- An invasion of pathogens or microorganisms into the body that are capable of producing disease.
- The invasion and reproduction of microorganisms in a body tissue that can result in a local or systemic clinical response such as cellulitis, fever etc.
- Includes all of the practices used to prevent the spread of microorganisms that could cause disease in a person.
- Infection control practices help to protect clients and healthcare providers from disease by reducing and/or eliminating sources of infection.
- Result from delivery of health services in a healthcare setting, clients are at increased risk.
- Unfortunately, nosocomial infections lead to increased healthcare costs, extended hospital stays and prolonged recovery time.
- Hospital acquired infection
Clients in healthcare settings are at risk for acquiring or developing infections because:
1. Lower resistance to infectious microorganisms (due to illness or disease).
2. Exposure to an increased number of and more types of disease-causing organisms. (Hospital harbors a high population of virulent strains of microorganisms that are resistant to antibiotics) MRSA, VRE – super bugs.
3. The performance of invasive procedures. (IV cathetars etc.. Anything that crosses protective barriers)
- Most nosocomial infections are transmitted by health care workers and clients as a result of direct contact.
- We, as nurses must pay particular attention to washing hands after contact with clients or equipment.
- Frequent hand washing dries skin. Skin can breakdown and crack, breaking our skin barrier protection.
- Use hand moisturizer frequently.
Principles of Basic Infection Control:
1. Microorganisms move through space on air currents – avoid shaking or tossing linen.
2. Microorganisms are transferred from one surface to another whenever objects touch, a clean item touching a less clean item becomes “dirty” – keep hands away from face, keep linens away from uniforms, an item dropped on the floor is considered dirty.
3. Microorganisms are transferred by gravity when one item is held above another, avoid passing dirty items over clean items eg. Clean items on upper shelves – dirty items on lower shelves (bedpan).
4. Microorganisms are released into the air on droplet nuclei whenever a person breathes or speaks – avoid breathing directly in someone’s face; when someone coughs/sneezes, cover mouth with kleenex, discard, wash hands.
5. Microorganisms move slowly on dry surfaces, but very quickly through moisture – use paper towel to turn facets off, dry bath basin before returning to bedside table.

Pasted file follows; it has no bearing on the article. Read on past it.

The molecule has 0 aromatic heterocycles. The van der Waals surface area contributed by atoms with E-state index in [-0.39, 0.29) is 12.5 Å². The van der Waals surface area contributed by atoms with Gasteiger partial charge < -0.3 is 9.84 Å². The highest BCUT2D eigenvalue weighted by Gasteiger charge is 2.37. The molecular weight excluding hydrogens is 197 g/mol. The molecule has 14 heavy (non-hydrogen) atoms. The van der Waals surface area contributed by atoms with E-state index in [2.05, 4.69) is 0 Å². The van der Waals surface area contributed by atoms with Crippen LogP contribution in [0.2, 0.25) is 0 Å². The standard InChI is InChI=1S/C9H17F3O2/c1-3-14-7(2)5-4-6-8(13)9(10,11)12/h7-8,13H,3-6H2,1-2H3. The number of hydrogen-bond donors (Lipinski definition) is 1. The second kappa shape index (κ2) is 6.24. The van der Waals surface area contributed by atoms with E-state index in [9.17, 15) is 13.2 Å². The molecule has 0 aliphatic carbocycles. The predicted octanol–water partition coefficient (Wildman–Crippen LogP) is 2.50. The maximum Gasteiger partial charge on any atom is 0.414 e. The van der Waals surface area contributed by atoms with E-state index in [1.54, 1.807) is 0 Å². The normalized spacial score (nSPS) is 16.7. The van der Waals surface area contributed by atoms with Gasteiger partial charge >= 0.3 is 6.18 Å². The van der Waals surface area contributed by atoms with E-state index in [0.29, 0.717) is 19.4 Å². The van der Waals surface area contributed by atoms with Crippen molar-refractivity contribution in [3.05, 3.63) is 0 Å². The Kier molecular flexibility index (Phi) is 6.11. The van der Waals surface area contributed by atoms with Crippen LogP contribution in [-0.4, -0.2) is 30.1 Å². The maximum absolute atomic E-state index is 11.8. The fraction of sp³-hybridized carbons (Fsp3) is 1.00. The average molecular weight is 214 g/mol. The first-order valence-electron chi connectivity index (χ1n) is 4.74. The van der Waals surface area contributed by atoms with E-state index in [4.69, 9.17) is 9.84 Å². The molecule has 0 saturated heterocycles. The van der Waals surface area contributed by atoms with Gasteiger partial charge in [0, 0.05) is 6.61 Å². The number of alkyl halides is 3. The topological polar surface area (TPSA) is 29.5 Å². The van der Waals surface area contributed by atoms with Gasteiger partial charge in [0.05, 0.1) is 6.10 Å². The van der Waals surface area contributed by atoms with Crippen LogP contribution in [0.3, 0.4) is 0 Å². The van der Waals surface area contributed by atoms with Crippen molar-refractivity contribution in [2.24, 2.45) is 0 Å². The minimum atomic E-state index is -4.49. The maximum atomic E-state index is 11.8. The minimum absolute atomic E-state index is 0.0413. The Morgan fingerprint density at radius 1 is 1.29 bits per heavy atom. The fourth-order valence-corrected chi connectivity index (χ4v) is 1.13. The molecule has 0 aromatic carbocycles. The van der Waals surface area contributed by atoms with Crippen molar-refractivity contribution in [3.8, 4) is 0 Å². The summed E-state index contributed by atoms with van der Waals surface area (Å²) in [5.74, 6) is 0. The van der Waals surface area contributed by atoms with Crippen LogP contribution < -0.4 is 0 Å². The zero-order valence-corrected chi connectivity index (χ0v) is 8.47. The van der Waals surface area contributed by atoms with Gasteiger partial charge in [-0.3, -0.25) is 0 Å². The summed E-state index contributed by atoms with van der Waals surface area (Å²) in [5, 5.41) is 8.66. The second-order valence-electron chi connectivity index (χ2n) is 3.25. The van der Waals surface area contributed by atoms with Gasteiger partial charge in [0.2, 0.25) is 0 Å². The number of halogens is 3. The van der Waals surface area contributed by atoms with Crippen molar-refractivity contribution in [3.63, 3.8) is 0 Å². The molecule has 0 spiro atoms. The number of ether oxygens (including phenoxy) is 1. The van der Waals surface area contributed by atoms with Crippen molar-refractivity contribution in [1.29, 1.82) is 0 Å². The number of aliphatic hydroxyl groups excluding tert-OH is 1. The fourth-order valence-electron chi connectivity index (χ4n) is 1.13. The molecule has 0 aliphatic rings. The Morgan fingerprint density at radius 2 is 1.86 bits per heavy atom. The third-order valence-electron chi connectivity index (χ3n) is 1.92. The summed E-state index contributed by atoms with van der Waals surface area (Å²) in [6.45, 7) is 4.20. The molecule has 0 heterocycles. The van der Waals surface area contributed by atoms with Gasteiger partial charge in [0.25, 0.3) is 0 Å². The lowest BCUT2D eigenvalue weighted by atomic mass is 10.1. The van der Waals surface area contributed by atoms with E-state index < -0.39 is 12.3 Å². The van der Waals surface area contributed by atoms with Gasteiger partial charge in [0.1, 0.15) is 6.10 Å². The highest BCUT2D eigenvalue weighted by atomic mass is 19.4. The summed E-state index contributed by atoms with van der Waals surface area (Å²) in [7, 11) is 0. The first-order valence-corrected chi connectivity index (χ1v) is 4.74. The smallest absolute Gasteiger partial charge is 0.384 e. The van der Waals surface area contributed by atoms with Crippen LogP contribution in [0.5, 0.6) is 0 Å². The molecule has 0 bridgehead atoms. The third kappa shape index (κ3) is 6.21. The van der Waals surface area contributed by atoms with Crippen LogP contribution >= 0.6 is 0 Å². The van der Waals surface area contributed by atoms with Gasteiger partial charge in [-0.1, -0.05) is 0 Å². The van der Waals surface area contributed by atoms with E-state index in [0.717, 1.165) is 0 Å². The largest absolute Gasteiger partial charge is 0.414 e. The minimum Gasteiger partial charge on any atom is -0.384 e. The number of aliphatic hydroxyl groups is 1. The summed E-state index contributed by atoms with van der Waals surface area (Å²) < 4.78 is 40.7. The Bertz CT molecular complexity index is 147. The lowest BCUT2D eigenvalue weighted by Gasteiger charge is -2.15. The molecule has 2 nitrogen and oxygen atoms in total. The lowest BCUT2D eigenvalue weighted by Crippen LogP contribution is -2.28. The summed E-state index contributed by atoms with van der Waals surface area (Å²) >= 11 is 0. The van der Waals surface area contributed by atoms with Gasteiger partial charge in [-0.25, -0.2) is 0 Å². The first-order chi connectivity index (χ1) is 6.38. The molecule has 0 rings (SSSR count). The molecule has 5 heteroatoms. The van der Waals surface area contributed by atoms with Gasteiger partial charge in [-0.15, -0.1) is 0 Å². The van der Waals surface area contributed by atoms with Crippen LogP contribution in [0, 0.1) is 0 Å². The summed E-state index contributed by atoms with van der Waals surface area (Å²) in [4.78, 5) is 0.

6. Proper handwashing removes many of the microorganisms that would be transferred by the hands from one item to another – always wash hands between patients.
Chain of Infection:
- Infectious agent – microorganisms (bacteria, viruses)
- Resident – normally reside on the skin in stable numbers
- Transient – attach loosely to the skin by contact with another – easily removed by handwashing
Or source of pathogen. Pathogen survives here but may or may not multiply.
Portal of exit:
From the reservoir, exit through the skin, respiratory tract, blood. Site where microorganism leaves.
Mode of transmission:
Means of spread:
- travel by air
Portal of Entry: (to the host)
Enter the same way they exit (open wound, breathe in)
- Host must be susceptible to the strength and numbers of the microorganisms.
- To reduce susceptibility – provide adequate nutrition & rest, promote body defenses against infection & provide immunization.
Superbugs – MRSA & VRE
MRSA – methicillin resistant staphylococcus aureus
- common nosocomial infection in hospitals & long term care facilities. This staph aureus is resistant to methicillin
- MRSA is easily transmitted by health care workers b/c it frequently colonizes on the skin – VERY IMPORTANT TO WASH YOUR HANDS….
VRE – Vancomycin resistant enterococcus
- Enterococci are normally found in the bowel and female genital tract. They have been shown to persist in the environment for long periods of time (up to 7 days) on hands, gloves, equipment and surfaces such as bed rails, telephones, stethoscopes, etc.
- Cross-infection has been attributed to thermometers, commodes, movement of inadequately cleaned patient furniture. Transmission occurs directly via the hands of healthcare workers or indirectly from contact with contaminated environmental surfaces and patient-care equipment.
Prevention of Transmission:
HANDWASHING (FOR EVERYONE)
Aseptic Technique: 2 types
- Medical Asepsis – Clean technique; procedures used to reduce & prevent spread of microorganisms ** Handwashing**
- Surgical Asepsis – Sterile technique; procedures used to eliminate microorganisms **Sterilization**
- Is the single most important procedure for preventing the transfer of microorganisms & therefore preventing the spread of nosocomial infections.
- CDC (Centres for Disease Control and Prevention) recommends 10-15 second hand wash. This will remove most transient organisms from the skin.
Key Points for Personal Hygiene
- Restrain hair – hair falling forward may drop organisms.